The importance of education in the prevention of doping behaviours has been emphasised both by research (e.g., Backhouse, Patterson, & McKenna, 2012 ) and policy (e.g., the World Anti-Doping Code [WADC], 2015 ). Moreover, the global organisation responsible for coordinating anti-doping efforts
Laurie B. Patterson, Susan H. Backhouse, and Sergio Lara-Bercial
Liam J.A. Lenten, Aaron C.T. Smith, and Ralph-Christopher Bayer
Performance-enhancing substance(s) (PES) use in elite sport has become so endemic that a global law enforcement body was established by International Olympic Committee (IOC) administrators to monitor its use and prosecute athlete transgressors. As established in 1999, the World Anti-Doping Agency
Sergei Iljukov, Jukka-Pekka Kauppi, Arja L.T. Uusitalo, Juha E. Peltonen, and Yorck O. Schumacher
new anti-doping strategies, as the primary aim of doping is an improvement in athletic performance, which seems to be plateauing in many disciplines. 8 , 9 One of the recent anti-doping strategies is the implementation of the Athlete Biological Passport (ABP). 10 The ABP is based on a collection of
In 2005, collaboration between United Nations Educational, Scientific and Cultural Organization (UNESCO) and the recently formed World Anti-Doping Agency (WADA) resulted in the International Convention against Doping in Sport. 1 The Convention was an impressive feat because it combined anti-doping
Marios Papaloucas, Kyriaki Kyriazi, and Vassilis Kouloulias
Nowadays, antidoping laboratories are improving detection methods to confirm the use of forbidden substances. These tests are based both on direct identification of new substances or their metabolites and on indirect evaluation of changes in gene, protein, or metabolite patterns (genomics, proteomics, or metabolomics). The World Anti-Doping Agency (WADA) officially monitors anabolic steroids, hormones, growth factors, β-agonists, hormone and metabolic modulators, masking agents, street drugs, manipulation of blood and blood components, chemical and physical manipulation, gene doping, stimulants, narcotics, glucocorticosteroids, and β-blockers. However, several other substances are under review by WAdA. Pheromones accomplish the structure and function of life from its first step, while they have an impact on the body’s performance. Both testosterone and pheromones have an ergogenic effect that could potentially affect an athlete’s performance. The authors share their questions concerning the potential impact of pheromones in sports.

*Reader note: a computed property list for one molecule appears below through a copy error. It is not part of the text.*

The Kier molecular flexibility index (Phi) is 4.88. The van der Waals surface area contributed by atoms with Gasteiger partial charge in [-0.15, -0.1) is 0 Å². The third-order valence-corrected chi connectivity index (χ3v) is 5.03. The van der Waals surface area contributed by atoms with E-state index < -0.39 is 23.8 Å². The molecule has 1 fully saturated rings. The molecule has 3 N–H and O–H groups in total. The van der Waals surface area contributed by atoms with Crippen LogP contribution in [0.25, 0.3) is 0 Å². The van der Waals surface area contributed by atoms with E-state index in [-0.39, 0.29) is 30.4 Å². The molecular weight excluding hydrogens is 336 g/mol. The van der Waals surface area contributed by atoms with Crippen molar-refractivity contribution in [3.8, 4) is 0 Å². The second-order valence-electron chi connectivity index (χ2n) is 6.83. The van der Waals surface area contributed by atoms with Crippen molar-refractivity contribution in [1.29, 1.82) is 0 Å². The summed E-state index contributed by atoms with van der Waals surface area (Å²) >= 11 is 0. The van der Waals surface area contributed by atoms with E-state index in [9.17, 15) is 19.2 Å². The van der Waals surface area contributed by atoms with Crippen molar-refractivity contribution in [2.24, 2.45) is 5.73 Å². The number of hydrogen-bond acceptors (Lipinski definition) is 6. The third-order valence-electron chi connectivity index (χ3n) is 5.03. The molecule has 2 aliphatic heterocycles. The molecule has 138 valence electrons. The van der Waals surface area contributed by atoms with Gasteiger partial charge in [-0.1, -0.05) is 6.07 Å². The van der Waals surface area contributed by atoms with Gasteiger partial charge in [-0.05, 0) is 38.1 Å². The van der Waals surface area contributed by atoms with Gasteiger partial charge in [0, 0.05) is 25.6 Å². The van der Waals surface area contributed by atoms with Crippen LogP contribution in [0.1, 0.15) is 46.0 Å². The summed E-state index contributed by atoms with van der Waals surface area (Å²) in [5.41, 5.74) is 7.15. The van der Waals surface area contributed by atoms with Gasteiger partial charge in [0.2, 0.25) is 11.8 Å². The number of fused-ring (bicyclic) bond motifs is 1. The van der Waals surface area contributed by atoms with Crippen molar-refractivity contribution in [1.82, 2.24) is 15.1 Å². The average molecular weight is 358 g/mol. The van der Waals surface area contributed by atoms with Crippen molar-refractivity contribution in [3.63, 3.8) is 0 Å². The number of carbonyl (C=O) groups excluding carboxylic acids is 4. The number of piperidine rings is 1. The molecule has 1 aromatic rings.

Matthew A. Masucci
By Paul Dimeo and Verner Møller. Published 2018 by Routledge , London, United Kingdom. $39.95. 174 pp. ISBN: 978-1138681675 The Anti-Doping Crisis in Sport is essential reading for those interested in understanding the complicated history of antidoping regulation in contemporary sport. Far more
The article provides an analysis of the transition of antidoping policy from a series of relatively discrete processes, confined to individual sports, events, or countries, to a global policy that comprises a complex network of relationships involving governmental and nongovernmental organizations. Regime theory is used to examine the nature of the policy process at the international level, focusing particularly on the difficulties of defining the objective of harmonization and of achieving compliance. The characteristics of the regime are identified, and issues of resource dependence, capacity building, verification of compliance, and the increasing centrality of government to policy implementation are examined. Despite the constant risk of defection and the tensions within the regime, the conclusion is drawn that the regime should not be deemed ineffective. Increasing effectiveness, however, is likely to occur at the cost of progressive marginalization of sports organizations.
Stephen Moston, Brendan Hutchinson, and Terry Engelberg
One of the implicit justifications for antidoping is that athletes are so committed to winning that they will take performance-enhancing substances regardless of the apparent consequences. Athletes are alleged to be, quite literally, willing to die to win. Support for this claim usually centers on the results of research by physician Bob Goldman, in which athletes were asked to respond to a hypothetical dilemma in which they were offered spectacular success in their chosen sport, but at a heavy price: they would die after five years of glory. In this paper, we examine the origins of this bargain, now popularly referred to as the Goldman dilemma, finding that both the methodology and implications of the original work have repeatedly been described inaccurately in both popular and scientific writings. These errors reflect both poor scholarship and deliberate misuse, where the flawed narrative is used to justify contentious policy decisions.
Kerry Fischer and Genevieve F.E. Birren
intends not only to shed light on how antidoping agencies and athletes themselves are using social media to promote awareness for clean competition and as a form of doping surveillance, but to also discuss how the relationship between antidoping stakeholders and social media may develop in the future. The
Bo Li, Olan K.M. Scott, Stirling Sharpe, and Qian Zhong
& Dimeo, 2019 ). There are also athletes who do not believe that the current rules offer a sufficient deterrent to doping (Henning & Dimeo). Furthermore, Moston et al. ( 2012 ) argue that the public support for the current antidoping system is also diminishing since there are controls placed on athletes